The world of medicine is like a bubble. A lot of people THINK they know what goes on there, but unless you're down in the trenches it's unlikely you do. So here is my semi-anonymous blog, here to tell you what really goes on in the life of a medical resident.

Wednesday, July 19, 2006

Defying the Laws of Nature

When my friends are on call and I'm in emerg, I feel less hesitant about asking them my stupid questions. Which is lucky for me, since I have many of them. The other night a friend of mine from med school was on call for general surgery, and was hanging around the ER after a consult. So I decided to bounce a case off him-- a kind of unofficial consult, as it were.

Dr. Couz: What are the chances that my 46-year-old female patient presenting with right upper quadrant pain and nausea is suffering from cholecystitis?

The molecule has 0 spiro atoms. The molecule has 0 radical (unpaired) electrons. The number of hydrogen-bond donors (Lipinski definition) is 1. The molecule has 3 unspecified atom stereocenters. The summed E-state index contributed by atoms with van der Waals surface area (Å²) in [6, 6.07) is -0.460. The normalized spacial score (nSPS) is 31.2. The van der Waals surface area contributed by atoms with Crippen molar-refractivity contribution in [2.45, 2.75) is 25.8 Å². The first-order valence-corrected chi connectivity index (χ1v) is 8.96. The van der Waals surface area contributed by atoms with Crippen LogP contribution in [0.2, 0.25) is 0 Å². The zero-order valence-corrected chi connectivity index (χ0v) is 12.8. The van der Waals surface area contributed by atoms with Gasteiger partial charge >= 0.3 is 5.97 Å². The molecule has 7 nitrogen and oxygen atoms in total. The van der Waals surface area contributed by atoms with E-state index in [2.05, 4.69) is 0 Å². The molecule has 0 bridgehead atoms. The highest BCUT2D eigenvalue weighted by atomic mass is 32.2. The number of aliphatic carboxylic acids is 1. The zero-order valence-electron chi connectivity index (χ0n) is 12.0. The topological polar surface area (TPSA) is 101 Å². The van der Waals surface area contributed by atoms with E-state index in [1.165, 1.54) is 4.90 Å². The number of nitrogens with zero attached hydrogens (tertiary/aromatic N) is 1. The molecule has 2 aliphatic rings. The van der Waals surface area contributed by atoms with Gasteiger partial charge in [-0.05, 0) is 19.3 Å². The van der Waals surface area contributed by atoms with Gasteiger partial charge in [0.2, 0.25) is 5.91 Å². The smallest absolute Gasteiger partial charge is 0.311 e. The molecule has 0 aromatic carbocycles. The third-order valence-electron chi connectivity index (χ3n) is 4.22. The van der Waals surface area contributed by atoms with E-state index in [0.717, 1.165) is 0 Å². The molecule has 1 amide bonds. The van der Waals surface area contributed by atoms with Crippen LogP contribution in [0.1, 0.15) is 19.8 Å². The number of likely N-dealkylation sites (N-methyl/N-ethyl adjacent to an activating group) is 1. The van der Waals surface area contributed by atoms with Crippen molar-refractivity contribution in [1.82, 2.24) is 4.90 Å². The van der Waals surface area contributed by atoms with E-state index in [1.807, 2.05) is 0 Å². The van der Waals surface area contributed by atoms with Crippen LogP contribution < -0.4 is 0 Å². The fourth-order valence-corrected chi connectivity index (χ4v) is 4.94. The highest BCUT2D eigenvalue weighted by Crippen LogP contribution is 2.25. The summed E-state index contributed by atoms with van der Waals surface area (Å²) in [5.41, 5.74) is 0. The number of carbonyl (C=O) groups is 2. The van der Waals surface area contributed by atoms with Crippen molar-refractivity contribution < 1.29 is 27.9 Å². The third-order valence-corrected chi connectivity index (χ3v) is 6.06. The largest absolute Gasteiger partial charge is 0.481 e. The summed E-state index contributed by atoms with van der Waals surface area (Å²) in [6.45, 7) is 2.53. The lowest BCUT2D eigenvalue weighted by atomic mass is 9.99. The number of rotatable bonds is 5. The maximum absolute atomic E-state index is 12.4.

Surgery Resident: Pretty Good.

If she's had it before?

Even better.

If she was previously treated with a cholecystectomy for recurrent cholecystitis?

Um... well, it's still possible that she retained a stone.

And if she had a follow-up ERCP 3 months later for removal of a retained stone?

Hm. Pretty much nil.

Are you sure?

Yup. It's gotta be something else.

So, as per Murphy's Law, an hour later my patient's bloodwork comes back with elevated liver enzymes, including the one that serves as a somewhat specific marker for gall bladder obstruction.


Consult surgery.

This month's career-related goal and personal growth experience? Becoming comfortable with uncertainty and discharging patients without having any clue what the hell is wrong with them.

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